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RICHMOND, Va. (BP) -- He didn't have time to encourage a confused kid, but he did anyway.
He was Hoffman Harris, the busy pastor of fast-growing Briarlake Baptist Church in Decatur, Ga. The confused kid was me.
I was a new member of his church back in the '70s. I was finishing college and struggling with a call to serve God. Pastor Harris had sermons to write and things to do. He had hundreds of other people and priorities clamoring for his attention. But he made time on a regular basis to talk to me, patiently answer countless dumb questions and connect me to key people he knew from his many years in ministry.
When I became a Mission Service Corps volunteer with the Home (now North American) Mission Board, he persuaded an understandably doubtful mission committee at Briarlake to provide partial support for an untested, untried young man. After I left the Atlanta area to join the IMB staff in Richmond, Va., he kept in touch with me -- more faithfully than I kept in touch with him.
There was something about "Hoff." When he preached or talked to you, he wasn't just saying words. He was giving you his heart. You felt you were the sole focus of his attention. Jesus' disciples must have felt that way during His earthly ministry.
If not for Hoffman Harris, I probably never would have gotten involved in mission communication. If not for Bill and Joyce Dillard, I probably would have quit after the first few years. Bill was pastor of Parham Road Baptist Church, the congregation I joined after moving to Richmond. The Dillards not only welcomed me as a member, but fed me countless meals (the sure way to a single guy's heart) and let me sleep on their couch when I was feeling lonely and discouraged. No advance notice was required: The door was open, the place at the table was set. They had their own sons, but happily "adopted" many guys like me through the years.
I could name other friends, relatives, mentors and missionaries who have freely given me their time and wisdom, with no agenda beyond love and no expectation of return beyond the joy they received in giving. If you look back, you will find people in your life who have done the same for you. They are the people you will remember with gratitude when the finish line comes into sight.
I am amazed at the number of books, articles, speeches, sermons, seminars and videos about "leadership" flooding the market these days when so little real leadership is on display. Never has so much been said about something so rarely practiced. Why are so many institutions, businesses, churches, families and relationships crumbling? There are many reasons, but one of them is lack of authentic leadership at every level of society.
"Leadership is about influence," writes Jeremie Kubicek. "Influence is power. And how you use that power will affect your world and those around you. Will you choose to empower or overpower? To liberate or dominate?"
Kubicek, who runs a company that coaches and develops leaders, is author of "Leadership is Dead: How Influence is Reviving it," published in 2011. Yet another book about leadership, you groan. But Kubicek is on to something. He thinks leadership is dead because many so-called "leaders" have abandoned their real responsibility in pursuit of self-aggrandizement, which devalues others, or self-preservation, which defines mediocrity.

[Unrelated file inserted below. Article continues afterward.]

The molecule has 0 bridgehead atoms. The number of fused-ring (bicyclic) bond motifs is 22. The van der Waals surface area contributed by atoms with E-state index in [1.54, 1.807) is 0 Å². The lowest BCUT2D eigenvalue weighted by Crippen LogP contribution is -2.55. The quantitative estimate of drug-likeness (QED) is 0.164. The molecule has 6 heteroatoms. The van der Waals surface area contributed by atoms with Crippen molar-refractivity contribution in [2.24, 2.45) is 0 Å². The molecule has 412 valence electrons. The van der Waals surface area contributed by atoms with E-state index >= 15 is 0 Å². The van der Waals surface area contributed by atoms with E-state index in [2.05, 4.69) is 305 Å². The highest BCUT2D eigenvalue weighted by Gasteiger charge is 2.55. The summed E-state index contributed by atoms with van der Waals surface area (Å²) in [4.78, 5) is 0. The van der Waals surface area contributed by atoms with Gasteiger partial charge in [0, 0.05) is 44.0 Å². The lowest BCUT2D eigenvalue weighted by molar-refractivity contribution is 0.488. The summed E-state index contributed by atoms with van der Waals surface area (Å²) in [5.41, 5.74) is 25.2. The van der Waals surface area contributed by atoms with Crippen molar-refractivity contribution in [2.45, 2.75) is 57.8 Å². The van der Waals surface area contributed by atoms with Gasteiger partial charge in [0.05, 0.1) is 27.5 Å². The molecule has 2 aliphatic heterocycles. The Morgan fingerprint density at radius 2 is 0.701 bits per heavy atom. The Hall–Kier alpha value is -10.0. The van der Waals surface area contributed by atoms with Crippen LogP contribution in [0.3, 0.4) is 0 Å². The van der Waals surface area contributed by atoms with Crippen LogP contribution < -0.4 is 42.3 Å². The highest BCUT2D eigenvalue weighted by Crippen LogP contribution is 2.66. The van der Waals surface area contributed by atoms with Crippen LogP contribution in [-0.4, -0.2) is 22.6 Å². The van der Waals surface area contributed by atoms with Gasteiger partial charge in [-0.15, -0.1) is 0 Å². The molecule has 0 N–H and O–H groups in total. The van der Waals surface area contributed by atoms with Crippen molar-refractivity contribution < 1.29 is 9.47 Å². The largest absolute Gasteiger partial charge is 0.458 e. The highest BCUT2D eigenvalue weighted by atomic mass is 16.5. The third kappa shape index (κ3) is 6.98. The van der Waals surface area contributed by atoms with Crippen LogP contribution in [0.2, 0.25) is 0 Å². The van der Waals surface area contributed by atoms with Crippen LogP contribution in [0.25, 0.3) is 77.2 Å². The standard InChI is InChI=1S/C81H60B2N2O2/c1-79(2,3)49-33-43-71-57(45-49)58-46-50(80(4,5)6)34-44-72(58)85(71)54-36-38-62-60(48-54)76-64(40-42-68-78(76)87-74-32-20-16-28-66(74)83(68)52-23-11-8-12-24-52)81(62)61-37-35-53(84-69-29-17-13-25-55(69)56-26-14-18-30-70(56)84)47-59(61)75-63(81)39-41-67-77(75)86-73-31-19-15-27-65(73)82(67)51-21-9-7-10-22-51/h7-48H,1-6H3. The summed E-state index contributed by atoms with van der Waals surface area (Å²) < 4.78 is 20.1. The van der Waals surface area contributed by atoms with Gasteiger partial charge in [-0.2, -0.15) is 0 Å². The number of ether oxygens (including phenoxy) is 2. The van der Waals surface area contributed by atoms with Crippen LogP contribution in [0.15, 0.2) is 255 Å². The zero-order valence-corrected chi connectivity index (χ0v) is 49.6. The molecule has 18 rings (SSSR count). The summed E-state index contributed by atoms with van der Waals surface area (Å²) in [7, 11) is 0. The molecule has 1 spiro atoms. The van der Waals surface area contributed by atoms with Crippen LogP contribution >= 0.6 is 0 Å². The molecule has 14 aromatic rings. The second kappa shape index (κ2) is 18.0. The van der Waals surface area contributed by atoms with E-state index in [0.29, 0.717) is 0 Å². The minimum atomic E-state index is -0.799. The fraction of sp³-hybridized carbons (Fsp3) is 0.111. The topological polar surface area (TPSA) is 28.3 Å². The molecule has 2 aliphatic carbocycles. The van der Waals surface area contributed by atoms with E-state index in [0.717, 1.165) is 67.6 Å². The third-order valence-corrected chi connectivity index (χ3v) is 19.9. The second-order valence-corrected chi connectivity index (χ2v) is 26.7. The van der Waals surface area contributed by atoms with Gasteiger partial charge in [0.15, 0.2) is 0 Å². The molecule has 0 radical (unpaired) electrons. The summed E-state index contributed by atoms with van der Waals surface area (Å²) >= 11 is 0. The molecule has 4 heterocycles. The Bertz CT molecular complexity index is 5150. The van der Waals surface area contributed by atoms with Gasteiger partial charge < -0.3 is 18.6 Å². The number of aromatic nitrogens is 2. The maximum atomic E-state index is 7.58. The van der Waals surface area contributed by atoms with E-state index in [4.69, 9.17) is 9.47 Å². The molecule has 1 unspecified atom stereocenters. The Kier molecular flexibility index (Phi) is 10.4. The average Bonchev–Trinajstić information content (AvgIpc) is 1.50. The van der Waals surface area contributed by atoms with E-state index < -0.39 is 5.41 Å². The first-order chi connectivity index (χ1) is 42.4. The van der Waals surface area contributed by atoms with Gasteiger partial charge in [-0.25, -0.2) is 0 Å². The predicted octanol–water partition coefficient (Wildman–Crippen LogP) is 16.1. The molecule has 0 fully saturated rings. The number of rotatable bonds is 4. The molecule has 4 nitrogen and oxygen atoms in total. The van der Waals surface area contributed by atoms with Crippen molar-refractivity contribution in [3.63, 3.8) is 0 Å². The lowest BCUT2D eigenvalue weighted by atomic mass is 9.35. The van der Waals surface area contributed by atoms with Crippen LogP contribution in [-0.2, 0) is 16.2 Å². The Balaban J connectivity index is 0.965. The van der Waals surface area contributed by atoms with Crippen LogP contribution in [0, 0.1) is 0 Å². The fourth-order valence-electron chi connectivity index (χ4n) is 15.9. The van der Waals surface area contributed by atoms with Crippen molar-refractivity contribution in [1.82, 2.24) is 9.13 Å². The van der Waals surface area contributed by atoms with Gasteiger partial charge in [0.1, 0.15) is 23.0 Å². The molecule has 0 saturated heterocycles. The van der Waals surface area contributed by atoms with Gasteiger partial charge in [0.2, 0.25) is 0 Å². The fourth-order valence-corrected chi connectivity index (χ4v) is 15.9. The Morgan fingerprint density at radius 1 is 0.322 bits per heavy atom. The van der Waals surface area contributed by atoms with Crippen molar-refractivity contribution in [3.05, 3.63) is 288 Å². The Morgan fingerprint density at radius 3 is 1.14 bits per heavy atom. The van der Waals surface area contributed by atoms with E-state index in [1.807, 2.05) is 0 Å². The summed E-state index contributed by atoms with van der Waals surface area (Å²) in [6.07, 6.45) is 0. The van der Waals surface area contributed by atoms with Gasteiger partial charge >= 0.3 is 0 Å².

"You don't need massive power or a prominent position to lead positive change in an organization," he says. "You need only influence: the most potent and underutilized professional resource on the planet. ... Great leaders with true influence build relationships by serving the needs of those within their spheres of influence, even as they serve the needs of their businesses. This isn't just a business tactic; it is a lifestyle."
And it applies to every area of life. Influence comes from trust, according to Kubicek. No one trusts -- or willingly follows -- a leader who looks out only for No.1. But people will follow a generous influencer almost anywhere. "To have influence, you have to reach beyond your walls and give yourself for the benefit of others."
That takes time, commitment and humility.
Maybe this sounds familiar: "For we never came with flattering speech, as you know, nor with a pretext for greed -- God is witness -- nor did we seek glory from men, either from you or from others, even though as apostles of Christ we might have asserted our authority. But we proved to be gentle among you, as a nursing mother tenderly cares for her own children. Having so fond an affection for you, we were well-pleased to impart to you not only the gospel of God but also our own lives, because you had become very dear to us" (1 Thessalonians 2:5-8).
That's the Apostle Paul, who knew something about leadership, and he didn't need a fancy seminar to learn it. He mastered the art of true leadership under the tutelage of the Holy Spirit -- and the guidance of faithful believers who prepared him to be the great missionary and disciple-maker he was.
Above all, Paul loved and served the disciples he made. His words were powerful, his example more so.
I learned that truth from Hoffman Harris and Bill and Joyce Dillard, who understood what real leadership is all about.
Erich Bridges is overseas correspondent for the International Mission Board.